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Lethbridge Herald Newspaper Archives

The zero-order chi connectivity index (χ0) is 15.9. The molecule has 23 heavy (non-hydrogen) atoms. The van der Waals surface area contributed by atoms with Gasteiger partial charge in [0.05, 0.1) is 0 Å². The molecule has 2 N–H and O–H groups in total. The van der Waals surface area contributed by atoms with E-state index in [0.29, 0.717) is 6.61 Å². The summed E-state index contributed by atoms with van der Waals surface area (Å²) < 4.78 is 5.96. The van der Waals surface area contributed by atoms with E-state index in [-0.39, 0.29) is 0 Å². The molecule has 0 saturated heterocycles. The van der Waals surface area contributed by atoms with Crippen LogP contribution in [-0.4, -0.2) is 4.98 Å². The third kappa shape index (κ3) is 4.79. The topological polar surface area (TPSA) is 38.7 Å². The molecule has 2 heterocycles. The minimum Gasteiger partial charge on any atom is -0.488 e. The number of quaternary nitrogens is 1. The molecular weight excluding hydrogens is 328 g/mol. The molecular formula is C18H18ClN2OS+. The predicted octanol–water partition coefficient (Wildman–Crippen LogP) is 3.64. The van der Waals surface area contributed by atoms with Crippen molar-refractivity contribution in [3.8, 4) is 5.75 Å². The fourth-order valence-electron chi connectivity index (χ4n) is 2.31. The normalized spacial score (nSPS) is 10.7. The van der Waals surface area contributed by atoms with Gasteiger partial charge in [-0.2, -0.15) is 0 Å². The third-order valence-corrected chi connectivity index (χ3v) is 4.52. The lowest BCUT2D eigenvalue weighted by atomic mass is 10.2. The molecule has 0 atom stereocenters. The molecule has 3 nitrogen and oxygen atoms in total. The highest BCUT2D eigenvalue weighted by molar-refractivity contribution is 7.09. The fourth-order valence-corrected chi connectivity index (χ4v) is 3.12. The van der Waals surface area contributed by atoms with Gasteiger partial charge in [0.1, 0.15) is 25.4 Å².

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Lethbridge Daily Herald (Newspaper) - January 9, 1918, Lethbridge, Alberta !�Age sr THE LETIIBRIDOR DAILY HERALD WEDNESDAY, JANUARY 9, 1918 Retailers Promise Half-Holiday In Return For Saturday Nights Lothbridge retailors .stand prepared to grunt a Wednesday half holiday the year round provided arrangements can be made w ha-.v iiir >rr:. of the ;r.o-vlnoo in city, town ..mi villase all close every oilier vvenias at mx o'ctoik with tho execptiou of Saiv.rduy when they usk for (en o'clock closing in order Unit tho tannins public may be given itn opportunity to do their business at the lime whhh evidently suits titein best, i.e., Saturday evening. This was decided at a ireneral meeting of the Board of Trade held on Tuesday night. which was largely attended by the retail merchant*. It was decided lb;,; a (iclejrailon ?houM he sent to Calgary on Thursday morning when Premier Stewart will be there and will be waited on by delegations of retailers from Le'.hbridge, Medicine ily. and Calgary. The memorandum passed by the local board by an unanimous vote follows : Memorandum by the Lcthbridge Board of Trade on Hours of Work For Retail Clerks Regarding the legislation, on tho above subject enacted at the 1217 session of the Alberta Legislature, the practical application of which was deferred at the request of the merchants affected till this year-the enforcement of this legislation is gravely detrimental to the general interests of the people of this city and district and this board of trade respectfully suggests that it be not enforced. The people of this province generally are awakening to the fact that business done by them with retail stores outside of the province is not good for the best interests of our community, while retail merchants supported by wholesale houses are endeavoring to improve their business methods so as to give an increasingly better and efficient service to their customers. Personal contact in trading is one of the features of successful business and it is good for all of us that this should be preserved. Our farming customers appreciate this and one of the times that suits them best for doing business in our cities, towns and villages is Saturday afternoons and evenings. That time is also convenient for workers in other industries to do their i shorpiiiir. The question is how to arrange. n;;itiers so as to least interfere i with general cuivetiience. We submit i that the !ie--t way to arrive at thin is by eiiactiiHT an Kr.rly closing A\t to ; apply to all ,-,�*.ail stores or places of i business t-clliiig f-oods at retail in the j province, requiring that nil retail [stores shall close at 0 p.m. on Monday, Tuesday, Thursday and Friday, ami 1 p.m. on Wednesday and 10 p.m. on Saturday. Very few retail stons J open before S a.m. Tho at>o\e pro-iposal would make starting at > a.m. ! each day a working week of f>3 hours, j Provision should be made in the act that stores may remain open till 10 ' p.m. on tiie day preceding any rei o>;-1 nized holiday and on three days be-j fore Shristiuas. | A special clause would have to be j provided to allow for service in drugstores. This memorandum was considered and approved at a general meeting of the Letabridge board of trade on Tuesday. January Sth, 13IS. The board of trade will lay their proposal before the officers of the Federation of Labor ;n session here in an effort to secure their co-operation. Tho A. F. of L. is pressing for an early closing uct for all stores and also for a Wednesday halt Mioliday. which they ask to be placed on the statute books In the form of an Early Closing Act. If this were done it would regulate the hours of labor of retail clerks without the necessity of calling into use the Factory Act for application to the retail stores. The date of the annual meeting of the board was fixed for Friday, January ISth. A nomination committee was appointed last night to bring in recommendations for a board of officers, two names to be suggested for each office. The committee is composed of S. J. Shepherd, chairman, P. Lund, Mr. Parker, Geo. Kerr and J. \V. Bawdeu. President Marnoch explained the financial standing of the board, showing that last year's plan had worked out very well and it was decided to adopt it again. A committee composed of Messrs. Downer, lioyt, Shaw and Horne was appointed to look after a campaign to raise the funds of the board in the same manner for the coming ye^r. THET0N1CTHAT BRINGS HtALTH "Fmif-a-tiyes" Builds Up The ; Whole System ! Those who take "Fruit d-tives" for the first time, aro often astonished at the way iV builds them up and makes , them feel better all over. They may be taking "Fruit-a-tivos" for some specific I disease, as Constipation, Indigestion, . Chronic Headaches or Neuralgia, ; Kidney or Bladder Trouble, Kheu-; mutism Pain iu the Back. And they' Cad when "Frutt-a-tives" has cured the j disease, that they fee! better aud | stronger in every way. Thi� is due to I the wonderful tcnic properties of thesa j famous tablets, matte from fruit juices. | 50c. � box, 6 for |2.30, trial size, -5c, I At all dealers or sent postpaid by Fruit? , tires Limited, Otta.v�. ! necessary hospital accommodation by i the state thereby eliminating all ne-| cessily for charity grants. I We would further recommend that \ this convention draw to the atteu-j tion of the provincial and civic authorities the necessity of providing some measure of relief to the over-worked ' nursing staffs in our various city hos-i pitals. Early Closing While Early" Closing Bylaws have been adopted by a number of cities and in the case of Calgary a Wednesday haif holiday has become effectrVe all the year round, we recommend that this convention give consideration to some measure that may be presented to the government with a view of bringing about a half-holiday each week, and the limiting of the number of hours per day that may apply to employees in all stores throughout the province. The convention will adjourn sine die some time today. (Cl.XTtXUED FROit FRONT P-agb.1 the skilled worker, also placing the recipient of vocational training at a disadvantage in competition for employment at the conclusion of the war when employers discard the war sentiment. The general economic effect of this system of vocational training will undoubtedly re-act to the advantage of the employer. We would suggest that the government appoint a competent commission to enquire into the industrial activities of Canada with a tfiew of determining the best method of extending vocational training to the disabled soldier and the rehabilitating at the close of the war the soldiers returning to Canada. The convention concurred in tho report after Delegate Ross of Calgary, who is head of the re-educatiou board of the military hospitals commission at Calgary, had explained the shortcomings of the present system. Sergt. Jowitt of Medicine Mat declared that In his opinion the question was the moat important yet touched by the convention. He declared that he had seen British returned soldiers in London making a living by selling papers and laces to the everlasting disgrace of the Mother Country and he hoped Canada would do better. The workers would have to continually urge on the government the need of every effort along this line if Canada were to do the right thing by the soldiers. Two other questions affecting the soldiers and their dependents were disposed of thus by the convention. Returned Soldier and Trade Unionist "That this convention concur in the pronouueement made by the Ottawa convention of the Trades Congress on the. future relationship of tho returned soldier and the trades unionist, believing that his economic interests are bound up i:i the future welfare of the working class of Canada. We believe that tliis convention through its executive and affiliated bodies should take every means to impress upon tho returned soldier the necessity of assisting the various working class organizations in establishing and maintaining such working conditions The Woman Behind the Gun. She must keep the home fires burning, the little ones fed and clothed. Don't starve or stint the children. The perfect food for children, the food that develops sturdy, stalwart bodies, is Shredded Wheat Biscuit The whole wheat grain and milk are the most perfect foods given to man. They are better for children than meat or eggs. Shredded Wheat Biscuit is 100 per cent, whole wheat, nothing added, nothing wasted or thrown away. It is delicious for any meal with milk and fruits and costs but a few cents. Made in Canada. as organized labor may from time to time secure." Patriotic Fund "This convention re-affirms its position on the present system of the raising and distribtition of the Patriotic ' j Fund taken at the Edmonton convention 1917 where' we called upon the Dominion government to provide such measures a3 wilL guarantee a.dequate support for soldiers' dependents. We therefore recommend that this convention petition the Dominion government to abolish this fund and that provision be made to add a. sufficient amount to the separation allowance as wiil cover the deficiency thus caused, and that the Dominion government upon assuming responsibility for the aforesaid payments take over any unexpended balance of this fund." The convention concurred in both reports. An act, which will likely be submitted at the coming session of the legislature and which is fathered by the Children's Welfare League of Edmonton, was discussed, copies of the act respecting allowances to mothers, as it is known, being in the hands of the delegates. This act provides that needy mothers may be allowed government grant by the provincial government it it is shown by a board chosen for the purpose of administering the act, that there is real need. The object is to enable mothers to maintain their homes, and rear and educate their children in the proper home environment. The report of Delegate Ross ivho attended the Dominion Trades Congress this year was received and accepted. Amendments to the Electrical Act asktd for by the electricians of tho province were concurred in and will be urged by the federation. A letter was read from A. G. Browning, deputy attorney general, was read asking tor the co-operation of employees to see that the act is strictly enforced. A wire will be sent him and also Premier Stewart setting forth the action of the convention in this regard. "Following are some other recommendations of the officers concurred in by the convention: One Day's Rest in Seven Such legislation as will provide that the wage workers shall receive one day's rest in seven. This matter has been endorsed by the Trades and Labor Congress. Hours of Labor of Drug Clerks Kealizlng the long hours worked by employees in drug stores and the necessity for some protective legislation for them, we recommend that this convention deal with the matter with a view of securing for these wage workers some measure of relief. Bureau of Labor Believing that the various legislative matters affecting the wage workers of the province can be more adequately dealt with by a department responsible for this kind of legislation, we recommend that this convention give consideration to the question of securing an act which will create a Bureau of Labor under which will he placed the various measures affecting the wage workers of the province. Public Schools The attention of the provincial government should he drawn to the necessity of making further provision for the education and the health of iho young by arranging for medical, dental and optical treatment and the supplying of all necessary school supplies free to all school children. The slate should recognize this responsibility in the care and education of the child as an asset to tha state. Public Hospitals The question of pub.ic hospitals is important and the government should be approached with a view of making further provision for the care of the sick, such action should be taken as would result in the maintenance of the (Continued from Kkont Faobi U. S. C^rnment New York, Jan. 9.-Editorials in the New York newspapers this morning unite in praising the president's definition of the American peace terms. Throughout the country also the note of adverse criticism was almost entirely lacking. The president's words were called tho best possible statement of the democracy's cause. Ths? World says: "It is only by the recognition of these principles that the war can end and the president's address cannot fail to bring new- inspiration to all the free nations that are battling against militarism, autocracy and imperialism. As he truly says, 'the moral climax of this, the culminating and final war for human liberty has come'.' It can end only when a democratic peace is established or democratic government has surrendered to autocracy." The Times'. "In yielding to the prevailing habit of re-stating war aims the powers that are now defenders of the world's freedom have too far lost sight of the imperative need of de-stroyiug Germany's plan of a broad belt of military and economic: control in middle and southeastern Europe by thrusting across the Berlin-Bagdad line a state or group of states sheltered against German influence and aggression." The Tribune: "President Wilson has done nothing finer; there is nothing more admirable in American history than his address of yesterday. In a single speech he has transformed the whole character and broken with all the traditions of American policy. He has established an American world policy and ideal of international policy throughout the civilized world." The Sun: "We commend the admirable precision- with which President Wilson has stated the principles which the allies regura as essential to a permanent peace. We likewise commend the practical sagacity which appears in his avoidance of the attempt to speak with finality in regard to questions which naturally are subject to further discussion after the present belligerents have found their way to tiie threshold of the household negotiation. Most of all, we commend the unbounded resolution and unwavering pluck with which lie expresses the American people's determination to win all that for which they are righteously at war." The 'Herald: "The address bears a message to the Russian people which the patriotic among them will understand, even if those temporarily in power in Petrograd do not. Whether the Bolsheviki have been sincere in their demand for a statement of war alms or merely have been, echoing the cry raised in Berlin, They have their answer. The Lenines and the Trot-zky's must now decide between those who Hincerely are endeavoring to protect and aid RUHsia and those who count on fattening at its expense." Bernard H. Ridder, under the caption "America's war aims," says in the English column of the Staats Zei-tung: "Germany's spokesmen have been insistent that their opponents in the war state definitely and concretely what they are fighting for. It is now the central empire'h move, and they should be equally willing to re-state their war aims as unequlvocably as tho United States and Great Britain have stated theirs. Out of such long range, interchange of purposes might perhaps eventuate the final negotiations necessary to peace." CANCEL TRAINS Montreal, Jan.. 7:-Carrying out the policy of running as few trains as possible the Canadian and United States railways have ji'greed to cancel all Sunday trains between Montreal and New York, Boston and Portland. 10 CATCH EVERY DEATH OF LADY British and American Representatives Arranging Reciprocal Conscription Ottawa, Jan. S.--Young American residents in Canada who have so far secured exemption from tho Military Service act -on the pround of thetr Vuited States citizenship, unci simi- ; lariy ike tens of thousands of British and Canadian residents of military age in the United States who are not subject to ihe American compulsory service law will probably soon find themselves caught in tho allies' war service dragnet. | It Is understood by the government ' here that a convention will shortly be arranged at Washington by the representatives of the British and United States governemnts providing for "reciprocal conscription" of British or American citizens without reference to the normal requirements of international law. Under the proposed convention tho Canadian Military Service act will be made applicable to all residents of Canada of military,* age even though legally they may be ; citizens of the United States. In the t latter country the selective draft 1 principle will similarly apply to Canadian and British subjects who, if resident in their own country would have to join the colors. In other ! words, what the allied governments | propose is to agree iu regard to resi- i deuce as the basis of citizenship during wartime and to co-operate to make every-man answer the call to service according to I'm law of the country under whose flag he enjoys protection for the time being. This is the underlying principle of the convention which, it is understood is now being negotiated at Washington by Sir Frederick Smith, the British envoy who arrived a few days ago on this side of the Atlantic. In effect it will bring several thousand more young men in Canada within the purview of the Military-Service act, while in the United States the number of British and Canadian young men affected will run up into the hundreds of thousands. _j ! In this connection it may be noted that there has recently been a more rigid inspection of arrivals and departures across the border. Canadians of military age who now seek to leave Canada are hlld up unless able to convince the authorities that ; they are not seeking to evade military service here, while the United ] States inspectors are similarly taking extra precautions with '-faeit own citi-, zeus seeking exit to Canada. It is further significant that the! number of young Canadians tempo- [ rarily resident in the United. States ! who returned1 to Canada for the ' Christmas holidays was, very much' smaller ;than in previous years, and j many of those who did come back! have found their return to the United j States barred unless good and suffi- j cient reasons are given to the immi-, gration inspectors. Some of those who came home "for a visit" will, now have to report for military ser-1 vice. i (l'Yom Our Own Correspondent) Stirling, Jan. 8.- Mrs. Betty Hogon-son died at her home liore Thursday evening at nine o'clock. She had boon ill tor several weeks with erysipelas. Deceased was 27 years of ago and leaves u husband and a family of eight'children, to mourn hor loss. Mr. and Jlrs. Proctor nnd family of little onos are staying at tho home of their sister Mrs. W. O. Barton. They have (onto up from Utah and expect to make their home near Stirling. School opened on Monday morning. The staff of teachers includes Donald Uolinan, the Misses Lockhart, Miss Briner and Miss Snow, IDE OF Toronto* Jan. 0,-A united snrvico of intercession of all tlto Anglican churches in tho city was hold In thy Church of the Redeemer tonight, Arch-biship Muthoson of Winnipeg, primate ot Canada, who preached, Bald too much wrs left for the clergy, that it was necessary for the laymen to do more of the praying. The press also was too secular. As the mouthpiece of Christian communities, he said, tho newspapers ought to call for a mora prayerful nation at this crisis. Con dltioiis wore wrong, ho continued, be fore the war. Tho moral and spiritual sldo of tho nation was nt it low ebb family worship, blessing of food, Bab bath observance-thoso things wort becoming obsolete. It was necessary to get back to .God by prayer. FUNERAL OF GRASSY LIE LADY HELD (From Our Own Correspondent) Grassy Lake, Jan. 7.-Rev. G. H. Barrett attended presbytery meeting in Knox church, Lethbridge, Friday, January 4. Mr. and Mrs. \V. Tttrnbull have returned from their honeymoon. .Mr. and Mrs. Sid Logan were pleasantly surprised at their home by about fifty of their friends and neighbors on New Year's night. The evening was spent with music and cards. School reopened today after the Christmas holidays. The funeral of airs. Margaret Mc-Kinnon whose death aecurred in Lethbridge Thursday was held here Saturday afternoon and was largely attended. Rev. G. II. Barrett officiated. Mrs. R. J. McNabb was in Lethbridge Friday and Saturday. The recent warm spell has melted all the snow and water is standing in sheets on the roads making travel very difficult. The mild weather is very acceptable, however, particularly to the stockman. L. C. McKinnon who was called here by the deatli of his mother, Mrs. Margaret .McKinnon, left for his home in Foremost Sunday morning. John Patterson left Thursday afternoon for Piepat, Sask., to visit his daughter, Mm. W. K. Lynn. We read with interest in the Taner News that Lieut. Thomas Sneddon of the 3rd C.M.R., is home on furlough. Lieut. Sneddon who was formerly from Grassy Lake enlisted from here soon after the war broke out. He has experienced narrow escapes, was wounded several times and won honors on the field. ALLEGED ALIEN ENEMY IS MAYOR MICHIGAN Michigan City, Ind., Jan. 7.- Pred C. Mitchell, alleged enemy alien, assumed office as mayor of this city with- j out opposition at noon today. At that ' hour no word had been received as to the progress of injunction proceedings begun at Valparaiso, Ind., by persons who objected to the installation of a "German" mayor. There was no disorder. .� i  �  i Where Quality Does Count! |ECAUSE an egg, aged in cold storage, has lost its flavor; Has nothing todowith the egg* tJhich the aimer brings resh from the ?arn. , Because you can't make a good cup of coffee With poorly nourished and improperly roasted coffee beans; has nothing to do with the coffee $ou can make iJith SEAL BRAND COFFEE "SEAL BRAND"-from the best plantations cultivated b$ experts. Then, blended and roasted and ground hy those v?ho have made a lifetime study of the subject "S�l Brand" ii � rich, full-bodixl, tie-liciouf b*Cerag�-whoUtom*, invigorating, fragrant. In }4,1 *t\d 2 pound tins-in tKe be�n, ground orfine ground for ptrcotaton. "PERFECT COFFEE. PER. FECTL Y MADE "houmeu too*. hi. We art mailing free to coffee looen. Write for a copy. 196 CHASE 4 SANBORN, MONTREAL Special for Tomorrow Milk SCONES Regular Price 25c Thursday 2 dozen for 25c KIRKBY&CO. eciai^aieof en's 06S For the Next Ten Days M. M. Mc.Bride, labor candidate was elected mayor of JJrantford, Shoes at Less Than Present Wholesale Prices $2*95 Pair Over a Hundred Pairs to Move Out At This Price Consisting of all Gun Metal Button and lace, Gun Metal Button with cloth tops. All Kid Button and Patent Button and Lace Styles. All Sizes in Most Lines These are all taken from our regular $5.00 lines. While they last: $2.95 HUFNER, The Shoe Man 506 3rd Avenue South 28 51 ;